For information about NASA's Curiosity rover, visit:
https://www.nasa.gov/msl All chats are moderated. Inappropriate language or posts that harass other individuals will be removed.
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Did Curiosity find life on Mars? No... but... maybe!
NASA announced today that the curiosity Mars rover has discovered organics on Mars and has discovered Methane changes through out the Martian seasons. Exciting news for the search for life on Mars! Follow and Like my upcoming new series on Facebook Watch with Space.com "Spacing Out!" - https://www.facebook.com/SpacingOutEverydayAstronaut/ Show your support and join our discord channel by becoming a Patron - http://patreon.com/everydayastronaut Everyday Astronaut hats, prints, shirts and more at - https://everydayastronaut.com/shop/ SpaceX models by Oli Braun http://twitter.com/oli_braun and his store - https://www.buzzspacemodels.com/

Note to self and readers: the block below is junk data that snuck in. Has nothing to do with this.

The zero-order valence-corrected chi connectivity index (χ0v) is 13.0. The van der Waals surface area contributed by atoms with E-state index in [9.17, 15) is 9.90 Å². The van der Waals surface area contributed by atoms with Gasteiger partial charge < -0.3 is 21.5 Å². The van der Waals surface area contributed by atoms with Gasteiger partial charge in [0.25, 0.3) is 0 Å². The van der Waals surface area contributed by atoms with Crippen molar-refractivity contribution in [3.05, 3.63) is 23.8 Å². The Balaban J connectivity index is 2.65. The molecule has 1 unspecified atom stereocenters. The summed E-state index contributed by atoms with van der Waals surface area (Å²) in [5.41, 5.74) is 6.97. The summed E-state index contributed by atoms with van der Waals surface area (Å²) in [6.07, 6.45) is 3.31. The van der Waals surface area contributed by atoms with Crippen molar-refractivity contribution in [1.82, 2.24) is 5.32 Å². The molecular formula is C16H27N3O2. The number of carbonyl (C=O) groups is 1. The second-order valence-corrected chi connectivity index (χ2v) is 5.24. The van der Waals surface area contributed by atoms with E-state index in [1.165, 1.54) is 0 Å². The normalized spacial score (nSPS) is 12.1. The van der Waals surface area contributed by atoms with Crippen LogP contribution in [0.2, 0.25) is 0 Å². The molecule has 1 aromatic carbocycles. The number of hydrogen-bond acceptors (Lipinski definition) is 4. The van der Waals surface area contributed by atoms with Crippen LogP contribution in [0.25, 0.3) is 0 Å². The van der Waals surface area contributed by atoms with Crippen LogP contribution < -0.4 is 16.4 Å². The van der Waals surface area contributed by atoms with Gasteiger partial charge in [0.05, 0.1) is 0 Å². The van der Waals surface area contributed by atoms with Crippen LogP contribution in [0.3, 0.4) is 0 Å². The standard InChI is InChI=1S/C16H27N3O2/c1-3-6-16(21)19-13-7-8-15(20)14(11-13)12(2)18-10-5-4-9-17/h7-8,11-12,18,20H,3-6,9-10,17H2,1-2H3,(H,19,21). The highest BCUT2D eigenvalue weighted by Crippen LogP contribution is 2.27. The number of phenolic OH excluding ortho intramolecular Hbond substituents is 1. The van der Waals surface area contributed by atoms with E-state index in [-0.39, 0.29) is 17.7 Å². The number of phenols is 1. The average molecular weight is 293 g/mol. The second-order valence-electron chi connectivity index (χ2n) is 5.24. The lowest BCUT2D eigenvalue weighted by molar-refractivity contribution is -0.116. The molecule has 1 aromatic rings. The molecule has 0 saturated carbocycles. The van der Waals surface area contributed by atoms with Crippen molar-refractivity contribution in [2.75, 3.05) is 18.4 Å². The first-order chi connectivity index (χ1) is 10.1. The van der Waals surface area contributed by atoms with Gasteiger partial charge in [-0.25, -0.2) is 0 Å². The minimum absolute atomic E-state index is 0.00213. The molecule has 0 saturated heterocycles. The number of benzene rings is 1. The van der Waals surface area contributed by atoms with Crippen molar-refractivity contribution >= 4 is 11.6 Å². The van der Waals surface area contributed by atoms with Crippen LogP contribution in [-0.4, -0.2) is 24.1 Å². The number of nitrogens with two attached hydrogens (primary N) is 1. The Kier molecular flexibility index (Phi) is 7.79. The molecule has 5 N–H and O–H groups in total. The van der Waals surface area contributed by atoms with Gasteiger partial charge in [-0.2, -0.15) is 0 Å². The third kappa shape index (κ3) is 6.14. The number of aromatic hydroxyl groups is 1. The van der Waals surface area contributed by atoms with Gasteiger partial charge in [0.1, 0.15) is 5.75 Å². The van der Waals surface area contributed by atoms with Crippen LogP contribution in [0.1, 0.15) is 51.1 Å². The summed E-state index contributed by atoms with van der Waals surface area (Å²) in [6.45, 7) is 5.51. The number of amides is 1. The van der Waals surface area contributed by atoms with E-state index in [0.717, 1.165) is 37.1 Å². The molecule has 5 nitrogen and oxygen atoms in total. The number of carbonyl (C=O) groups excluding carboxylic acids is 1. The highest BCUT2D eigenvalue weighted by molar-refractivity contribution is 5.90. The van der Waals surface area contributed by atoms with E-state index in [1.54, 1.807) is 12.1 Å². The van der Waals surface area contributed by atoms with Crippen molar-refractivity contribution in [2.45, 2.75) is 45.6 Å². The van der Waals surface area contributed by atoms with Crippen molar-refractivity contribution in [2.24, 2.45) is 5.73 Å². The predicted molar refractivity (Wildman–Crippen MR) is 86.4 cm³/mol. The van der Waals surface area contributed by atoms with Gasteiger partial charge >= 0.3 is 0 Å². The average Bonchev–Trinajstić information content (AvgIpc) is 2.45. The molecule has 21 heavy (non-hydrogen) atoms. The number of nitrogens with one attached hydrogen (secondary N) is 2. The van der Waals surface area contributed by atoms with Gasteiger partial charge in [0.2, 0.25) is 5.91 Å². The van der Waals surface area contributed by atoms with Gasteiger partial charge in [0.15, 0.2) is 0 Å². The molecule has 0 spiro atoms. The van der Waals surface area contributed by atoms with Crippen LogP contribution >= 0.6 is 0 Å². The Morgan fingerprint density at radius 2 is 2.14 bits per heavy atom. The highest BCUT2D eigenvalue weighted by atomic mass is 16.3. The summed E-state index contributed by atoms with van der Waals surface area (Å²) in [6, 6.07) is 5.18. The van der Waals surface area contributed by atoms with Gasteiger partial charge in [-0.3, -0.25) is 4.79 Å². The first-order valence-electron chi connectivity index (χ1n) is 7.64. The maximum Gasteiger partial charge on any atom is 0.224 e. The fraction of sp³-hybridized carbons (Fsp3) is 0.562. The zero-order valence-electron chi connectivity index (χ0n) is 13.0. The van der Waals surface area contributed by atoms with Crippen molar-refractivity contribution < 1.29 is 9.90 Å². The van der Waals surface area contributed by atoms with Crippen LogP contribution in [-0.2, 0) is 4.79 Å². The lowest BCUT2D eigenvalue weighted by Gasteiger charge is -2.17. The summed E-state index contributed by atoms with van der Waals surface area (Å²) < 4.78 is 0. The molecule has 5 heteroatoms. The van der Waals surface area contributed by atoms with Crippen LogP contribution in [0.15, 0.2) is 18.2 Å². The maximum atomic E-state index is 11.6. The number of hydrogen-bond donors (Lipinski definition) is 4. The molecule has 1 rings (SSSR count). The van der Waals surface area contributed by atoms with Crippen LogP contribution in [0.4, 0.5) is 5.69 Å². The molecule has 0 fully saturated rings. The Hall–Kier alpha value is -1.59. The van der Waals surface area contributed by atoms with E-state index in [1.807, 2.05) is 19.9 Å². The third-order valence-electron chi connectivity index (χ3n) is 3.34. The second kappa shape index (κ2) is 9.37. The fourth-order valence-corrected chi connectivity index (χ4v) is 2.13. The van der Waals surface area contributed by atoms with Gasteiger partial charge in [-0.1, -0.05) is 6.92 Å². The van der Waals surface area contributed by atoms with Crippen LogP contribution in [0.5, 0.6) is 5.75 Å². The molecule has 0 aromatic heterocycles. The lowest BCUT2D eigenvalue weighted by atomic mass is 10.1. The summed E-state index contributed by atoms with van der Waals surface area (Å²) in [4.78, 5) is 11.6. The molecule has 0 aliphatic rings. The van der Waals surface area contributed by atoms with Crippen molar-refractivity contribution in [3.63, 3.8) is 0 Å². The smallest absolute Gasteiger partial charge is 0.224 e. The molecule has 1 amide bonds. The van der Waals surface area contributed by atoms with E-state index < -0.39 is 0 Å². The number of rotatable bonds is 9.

Ancient Organics Discovered on Mars
Since arriving at Mars in 2012, NASA's Curiosity rover has drilled into rocks in search of organics - molecules containing carbon. Organics are the building blocks of all life on Earth, though they can also come from non-living sources. The surface of Mars readily destroys these molecules, making them difficult to detect. Now, Curiosity has discovered ancient organics that have been preserved in rocks for billions of years. This finding helps scientists better understand the habitability of early Mars, and it paves the way for future missions to the Red Planet. This video is public domain and along with other supporting visualizations can be downloaded from the Scientific Visualization Studio at: http://svs.gsfc.nasa.gov/12951 Graphics from the NASA-TV broadcast of this discovery are available at: http://svs.gsfc.nasa.gov/12967 Credit: NASA's Goddard Space Flight Center/Dan Gallagher Music provided by Killer Tracks: "Crystalline" by Enrico Cacace & Manuel Bandettini, "Based On True Events" by Eric Chevalier, "Mirrored Cubes" by Laurent Dury, "Lost In The Sky" by Matthews Samar If you liked this video, subscribe to the NASA Goddard YouTube channel: http://www.youtube.com/NASAExplorer Credits